Cross-country flying in the Cavalier is among the most enjoyable and satisfying time I’ve spent in my life. The Cav has allowed me to range farther across this continent than I could have done with any other plane I’ve owned. I’ve learned that it’s somehow important to me to explore far away places in my own plane.
Freedom or security. Ketchup or mustard. Life is filled with supposedly difficult decisions that aren’t really decisions at all. Pilots face the same false choice when it comes to technology. It’s time to embrace new avionics and solid hand flying skills.
Owning an airplane pretty much obligates one to always be looking for the next chance to use it. The worst thing for an airplane (or a pilot) is to stay on the ground and never fly. Therefore when my son indicated an interest in seeing the launch of Exploration Flight Test 1, I seized the opportunity.
Once again the Air Facts archives offer a mesmerizing flying story from record-setting airline captain Bob Buck. In this article, from the March 1969 edition, Buck takes us from New York to all kinds of exotic places in his Boeing 707: Frankfurt, Athens, Tel Aviv, India and finally Hong Kong.
Len Morgan was a legendary airline pilot and writer, but many readers may not know that he wrote for Air Facts before going on to Flying magazine. This article, from the December 1953 edition of Air Facts, takes us back to another era and offers a look at the life of an airline pilot during the glory days.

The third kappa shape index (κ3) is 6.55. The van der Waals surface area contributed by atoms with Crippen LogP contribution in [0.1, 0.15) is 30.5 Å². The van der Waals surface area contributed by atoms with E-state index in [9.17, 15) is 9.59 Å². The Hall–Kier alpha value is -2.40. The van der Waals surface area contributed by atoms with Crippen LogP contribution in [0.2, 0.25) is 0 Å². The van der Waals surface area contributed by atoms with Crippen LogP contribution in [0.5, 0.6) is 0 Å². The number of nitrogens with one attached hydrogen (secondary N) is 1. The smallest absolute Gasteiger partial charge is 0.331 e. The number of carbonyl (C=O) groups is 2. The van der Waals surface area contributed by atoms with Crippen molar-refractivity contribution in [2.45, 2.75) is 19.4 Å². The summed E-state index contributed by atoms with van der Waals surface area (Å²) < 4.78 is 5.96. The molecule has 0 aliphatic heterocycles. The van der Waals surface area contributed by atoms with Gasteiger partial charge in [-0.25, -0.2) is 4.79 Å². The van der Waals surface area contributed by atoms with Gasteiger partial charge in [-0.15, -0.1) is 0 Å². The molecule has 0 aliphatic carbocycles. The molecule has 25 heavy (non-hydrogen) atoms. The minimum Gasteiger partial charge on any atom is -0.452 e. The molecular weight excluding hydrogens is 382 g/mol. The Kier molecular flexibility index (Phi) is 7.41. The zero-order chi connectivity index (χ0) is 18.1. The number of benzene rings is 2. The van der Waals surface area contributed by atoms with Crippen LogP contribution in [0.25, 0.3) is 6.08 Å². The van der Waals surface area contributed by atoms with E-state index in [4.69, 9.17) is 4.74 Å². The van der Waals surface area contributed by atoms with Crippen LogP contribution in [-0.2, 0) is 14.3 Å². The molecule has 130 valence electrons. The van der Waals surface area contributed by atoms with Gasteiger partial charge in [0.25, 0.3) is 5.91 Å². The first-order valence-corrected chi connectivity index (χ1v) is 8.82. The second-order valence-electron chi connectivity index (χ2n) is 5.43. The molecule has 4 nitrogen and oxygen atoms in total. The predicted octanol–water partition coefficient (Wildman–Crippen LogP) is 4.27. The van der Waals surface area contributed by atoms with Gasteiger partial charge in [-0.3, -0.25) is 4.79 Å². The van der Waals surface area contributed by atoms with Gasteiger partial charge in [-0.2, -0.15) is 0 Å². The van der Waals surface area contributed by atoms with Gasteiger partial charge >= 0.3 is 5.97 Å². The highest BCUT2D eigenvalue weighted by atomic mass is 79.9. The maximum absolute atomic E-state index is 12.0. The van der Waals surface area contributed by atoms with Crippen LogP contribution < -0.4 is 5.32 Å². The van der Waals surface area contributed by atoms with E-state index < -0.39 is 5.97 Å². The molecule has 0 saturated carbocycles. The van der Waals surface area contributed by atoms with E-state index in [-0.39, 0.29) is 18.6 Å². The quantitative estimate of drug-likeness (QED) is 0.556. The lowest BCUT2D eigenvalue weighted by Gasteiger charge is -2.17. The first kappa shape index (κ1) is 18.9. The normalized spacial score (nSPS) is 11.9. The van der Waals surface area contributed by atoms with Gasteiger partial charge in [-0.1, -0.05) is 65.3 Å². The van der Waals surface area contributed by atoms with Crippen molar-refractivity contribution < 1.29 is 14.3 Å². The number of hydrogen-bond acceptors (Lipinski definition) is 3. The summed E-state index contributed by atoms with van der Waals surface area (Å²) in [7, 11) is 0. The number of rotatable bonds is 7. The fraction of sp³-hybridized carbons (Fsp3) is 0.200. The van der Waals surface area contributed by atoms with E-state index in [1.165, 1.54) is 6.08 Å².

The crash of a DHC-8-400 (Q400) on approach to Buffalo, N. Y. brought on the all-time most egregious case of smoke and flames rulemaking by the FAA. It was dictated by Congress, it makes no sense, and it will have a lasting deleterious effect on air service to smaller cities and on airline flying as a profession.
Everyone wants to be a better pilot. The real question is: how do we become better pilots in the most efficient way? Fortunately, the past decade has seen a boom in the science of how people learn and improve their skills. This research has much to offer pilots.
Everyone who writes about aviation safety eventually comes around to the subject of risk management. The FAA wants CFIs to teach it using checklists, which is hardly realistic. The simple truth is that risk management can be done only through a deal the pilot makes with self.
Let’s look at some of the things we can do to minimize the chances of hurt while instrument flying. All along the way, remember that an important part of the operation is to continually ask yourself what comes next and what comes after that, and on and on.
From time to time, we revisit an original Air Facts article that we think would make enjoyable and worthwhile reading today. So it is with Bob Buck’s “Flight to Cairo,” the legendary airline pilot’s story of flying a TWA Constellation from Paris to Cairo in the days before jet engines and GPS.
In this must-read article, an Air Facts reader shares his once-in-a-lifetime trip from Ohio to Alaska in his award-winning Swift. Read his day by day account, complete with stunning pictures. As the article proves, flying to Alaska is not as difficult as you might think.